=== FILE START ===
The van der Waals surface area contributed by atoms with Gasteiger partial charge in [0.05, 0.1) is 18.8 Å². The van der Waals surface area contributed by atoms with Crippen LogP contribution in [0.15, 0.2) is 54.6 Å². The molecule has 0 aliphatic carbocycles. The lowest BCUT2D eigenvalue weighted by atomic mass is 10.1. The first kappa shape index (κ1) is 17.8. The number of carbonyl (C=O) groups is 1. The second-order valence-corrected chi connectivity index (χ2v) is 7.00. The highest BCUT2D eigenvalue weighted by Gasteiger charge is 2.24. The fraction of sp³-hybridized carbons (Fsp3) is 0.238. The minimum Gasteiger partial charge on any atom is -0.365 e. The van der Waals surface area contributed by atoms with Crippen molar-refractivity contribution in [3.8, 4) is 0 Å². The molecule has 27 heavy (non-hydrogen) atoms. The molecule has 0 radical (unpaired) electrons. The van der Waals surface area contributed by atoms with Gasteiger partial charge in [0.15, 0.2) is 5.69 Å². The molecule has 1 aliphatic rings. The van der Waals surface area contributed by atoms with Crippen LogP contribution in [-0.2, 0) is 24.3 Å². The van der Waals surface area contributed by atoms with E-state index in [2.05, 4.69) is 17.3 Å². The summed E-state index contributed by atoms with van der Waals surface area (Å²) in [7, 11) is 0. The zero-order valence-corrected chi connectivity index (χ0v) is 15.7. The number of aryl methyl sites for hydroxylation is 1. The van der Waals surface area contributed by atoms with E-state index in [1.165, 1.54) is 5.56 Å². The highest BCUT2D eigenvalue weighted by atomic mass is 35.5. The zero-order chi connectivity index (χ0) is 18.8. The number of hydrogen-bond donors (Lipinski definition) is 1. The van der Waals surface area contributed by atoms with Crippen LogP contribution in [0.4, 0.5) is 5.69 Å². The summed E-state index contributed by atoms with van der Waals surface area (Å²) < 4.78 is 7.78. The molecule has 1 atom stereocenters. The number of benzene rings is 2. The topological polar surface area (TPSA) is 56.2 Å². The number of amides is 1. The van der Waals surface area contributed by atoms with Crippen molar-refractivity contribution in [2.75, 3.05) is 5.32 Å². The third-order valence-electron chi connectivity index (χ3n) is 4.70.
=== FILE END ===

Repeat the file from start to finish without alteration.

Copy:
The van der Waals surface area contributed by atoms with Gasteiger partial charge in [0.05, 0.1) is 18.8 Å². The van der Waals surface area contributed by atoms with Crippen LogP contribution in [0.15, 0.2) is 54.6 Å². The molecule has 0 aliphatic carbocycles. The lowest BCUT2D eigenvalue weighted by atomic mass is 10.1. The first kappa shape index (κ1) is 17.8. The number of carbonyl (C=O) groups is 1. The second-order valence-corrected chi connectivity index (χ2v) is 7.00. The highest BCUT2D eigenvalue weighted by Gasteiger charge is 2.24. The fraction of sp³-hybridized carbons (Fsp3) is 0.238. The minimum Gasteiger partial charge on any atom is -0.365 e. The van der Waals surface area contributed by atoms with Crippen molar-refractivity contribution in [3.8, 4) is 0 Å². The molecule has 27 heavy (non-hydrogen) atoms. The molecule has 0 radical (unpaired) electrons. The van der Waals surface area contributed by atoms with Gasteiger partial charge in [0.15, 0.2) is 5.69 Å². The molecule has 1 aliphatic rings. The van der Waals surface area contributed by atoms with Crippen LogP contribution in [-0.2, 0) is 24.3 Å². The van der Waals surface area contributed by atoms with E-state index in [2.05, 4.69) is 17.3 Å². The summed E-state index contributed by atoms with van der Waals surface area (Å²) in [7, 11) is 0. The zero-order valence-corrected chi connectivity index (χ0v) is 15.7. The number of aryl methyl sites for hydroxylation is 1. The van der Waals surface area contributed by atoms with E-state index in [1.165, 1.54) is 5.56 Å². The highest BCUT2D eigenvalue weighted by atomic mass is 35.5. The zero-order chi connectivity index (χ0) is 18.8. The number of hydrogen-bond donors (Lipinski definition) is 1. The van der Waals surface area contributed by atoms with Crippen LogP contribution in [0.4, 0.5) is 5.69 Å². The summed E-state index contributed by atoms with van der Waals surface area (Å²) < 4.78 is 7.78. The molecule has 1 atom stereocenters. The number of benzene rings is 2. The topological polar surface area (TPSA) is 56.2 Å². The number of amides is 1. The van der Waals surface area contributed by atoms with Crippen molar-refractivity contribution in [2.75, 3.05) is 5.32 Å². The third-order valence-electron chi connectivity index (χ3n) is 4.70.